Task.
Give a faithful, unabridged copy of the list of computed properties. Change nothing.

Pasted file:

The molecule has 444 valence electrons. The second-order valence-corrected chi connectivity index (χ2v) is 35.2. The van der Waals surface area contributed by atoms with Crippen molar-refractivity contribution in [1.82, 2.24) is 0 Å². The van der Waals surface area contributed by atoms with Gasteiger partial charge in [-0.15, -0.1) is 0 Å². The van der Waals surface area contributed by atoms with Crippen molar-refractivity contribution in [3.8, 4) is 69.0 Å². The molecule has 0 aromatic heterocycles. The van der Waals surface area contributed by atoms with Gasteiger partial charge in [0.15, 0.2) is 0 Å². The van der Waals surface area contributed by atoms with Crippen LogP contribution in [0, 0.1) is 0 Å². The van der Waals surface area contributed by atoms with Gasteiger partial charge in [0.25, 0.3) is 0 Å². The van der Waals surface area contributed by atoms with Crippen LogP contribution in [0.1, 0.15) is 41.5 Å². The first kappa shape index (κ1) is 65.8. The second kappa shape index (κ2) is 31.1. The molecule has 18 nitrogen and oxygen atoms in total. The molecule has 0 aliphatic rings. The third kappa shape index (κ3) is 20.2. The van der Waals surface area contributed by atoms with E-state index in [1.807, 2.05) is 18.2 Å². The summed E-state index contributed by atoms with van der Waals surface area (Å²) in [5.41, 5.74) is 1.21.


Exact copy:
The molecule has 444 valence electrons. The second-order valence-corrected chi connectivity index (χ2v) is 35.2. The van der Waals surface area contributed by atoms with Crippen molar-refractivity contribution in [1.82, 2.24) is 0 Å². The van der Waals surface area contributed by atoms with Gasteiger partial charge in [-0.15, -0.1) is 0 Å². The van der Waals surface area contributed by atoms with Crippen molar-refractivity contribution in [3.8, 4) is 69.0 Å². The molecule has 0 aromatic heterocycles. The van der Waals surface area contributed by atoms with Gasteiger partial charge in [0.15, 0.2) is 0 Å². The van der Waals surface area contributed by atoms with Crippen LogP contribution in [0, 0.1) is 0 Å². The van der Waals surface area contributed by atoms with Gasteiger partial charge in [0.25, 0.3) is 0 Å². The van der Waals surface area contributed by atoms with Crippen LogP contribution in [0.1, 0.15) is 41.5 Å². The first kappa shape index (κ1) is 65.8. The second kappa shape index (κ2) is 31.1. The molecule has 18 nitrogen and oxygen atoms in total. The molecule has 0 aliphatic rings. The third kappa shape index (κ3) is 20.2. The van der Waals surface area contributed by atoms with E-state index in [1.807, 2.05) is 18.2 Å². The summed E-state index contributed by atoms with van der Waals surface area (Å²) in [5.41, 5.74) is 1.21.